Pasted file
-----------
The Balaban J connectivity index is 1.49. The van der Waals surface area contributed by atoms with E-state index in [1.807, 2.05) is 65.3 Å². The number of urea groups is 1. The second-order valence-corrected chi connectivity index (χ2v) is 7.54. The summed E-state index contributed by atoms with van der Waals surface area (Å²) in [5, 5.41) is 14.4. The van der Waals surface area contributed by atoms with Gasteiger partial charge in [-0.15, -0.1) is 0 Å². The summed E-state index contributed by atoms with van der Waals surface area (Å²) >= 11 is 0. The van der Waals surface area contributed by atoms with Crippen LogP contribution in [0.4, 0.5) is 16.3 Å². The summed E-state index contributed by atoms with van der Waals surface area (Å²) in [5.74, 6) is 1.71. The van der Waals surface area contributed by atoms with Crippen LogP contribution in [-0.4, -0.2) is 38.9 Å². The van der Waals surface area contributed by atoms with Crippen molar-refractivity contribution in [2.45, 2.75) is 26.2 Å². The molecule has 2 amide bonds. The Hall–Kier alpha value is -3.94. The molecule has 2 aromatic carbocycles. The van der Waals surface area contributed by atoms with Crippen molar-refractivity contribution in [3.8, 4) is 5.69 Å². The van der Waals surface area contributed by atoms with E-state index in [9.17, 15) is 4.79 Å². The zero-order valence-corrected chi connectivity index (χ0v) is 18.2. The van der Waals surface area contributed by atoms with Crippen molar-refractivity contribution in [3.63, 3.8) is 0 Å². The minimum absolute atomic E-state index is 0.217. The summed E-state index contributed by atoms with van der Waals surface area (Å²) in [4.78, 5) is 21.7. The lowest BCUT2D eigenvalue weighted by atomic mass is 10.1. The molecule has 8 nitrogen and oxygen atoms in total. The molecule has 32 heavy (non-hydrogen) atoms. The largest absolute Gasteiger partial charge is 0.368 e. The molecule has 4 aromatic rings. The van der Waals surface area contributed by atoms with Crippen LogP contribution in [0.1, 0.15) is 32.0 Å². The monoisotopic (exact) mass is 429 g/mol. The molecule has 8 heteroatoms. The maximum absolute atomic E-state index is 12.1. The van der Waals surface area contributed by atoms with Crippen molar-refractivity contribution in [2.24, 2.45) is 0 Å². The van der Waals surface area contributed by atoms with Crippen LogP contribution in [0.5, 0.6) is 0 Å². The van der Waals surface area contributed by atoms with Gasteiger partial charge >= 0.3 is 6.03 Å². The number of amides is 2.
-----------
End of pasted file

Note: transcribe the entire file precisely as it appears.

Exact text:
The Balaban J connectivity index is 1.49. The van der Waals surface area contributed by atoms with E-state index in [1.807, 2.05) is 65.3 Å². The number of urea groups is 1. The second-order valence-corrected chi connectivity index (χ2v) is 7.54. The summed E-state index contributed by atoms with van der Waals surface area (Å²) in [5, 5.41) is 14.4. The van der Waals surface area contributed by atoms with Gasteiger partial charge in [-0.15, -0.1) is 0 Å². The summed E-state index contributed by atoms with van der Waals surface area (Å²) >= 11 is 0. The van der Waals surface area contributed by atoms with Crippen LogP contribution in [0.4, 0.5) is 16.3 Å². The summed E-state index contributed by atoms with van der Waals surface area (Å²) in [5.74, 6) is 1.71. The van der Waals surface area contributed by atoms with Crippen LogP contribution in [-0.4, -0.2) is 38.9 Å². The van der Waals surface area contributed by atoms with Crippen molar-refractivity contribution in [2.45, 2.75) is 26.2 Å². The molecule has 2 amide bonds. The Hall–Kier alpha value is -3.94. The molecule has 2 aromatic carbocycles. The van der Waals surface area contributed by atoms with Crippen molar-refractivity contribution in [3.8, 4) is 5.69 Å². The van der Waals surface area contributed by atoms with E-state index in [9.17, 15) is 4.79 Å². The zero-order valence-corrected chi connectivity index (χ0v) is 18.2. The van der Waals surface area contributed by atoms with Crippen molar-refractivity contribution in [3.63, 3.8) is 0 Å². The minimum absolute atomic E-state index is 0.217. The summed E-state index contributed by atoms with van der Waals surface area (Å²) in [4.78, 5) is 21.7. The lowest BCUT2D eigenvalue weighted by atomic mass is 10.1. The molecule has 8 nitrogen and oxygen atoms in total. The molecule has 32 heavy (non-hydrogen) atoms. The largest absolute Gasteiger partial charge is 0.368 e. The molecule has 4 aromatic rings. The van der Waals surface area contributed by atoms with Crippen LogP contribution in [0.1, 0.15) is 32.0 Å². The monoisotopic (exact) mass is 429 g/mol. The molecule has 8 heteroatoms. The maximum absolute atomic E-state index is 12.1. The van der Waals surface area contributed by atoms with Crippen molar-refractivity contribution in [2.24, 2.45) is 0 Å². The van der Waals surface area contributed by atoms with Crippen LogP contribution in [0.5, 0.6) is 0 Å². The van der Waals surface area contributed by atoms with Gasteiger partial charge >= 0.3 is 6.03 Å². The number of amides is 2.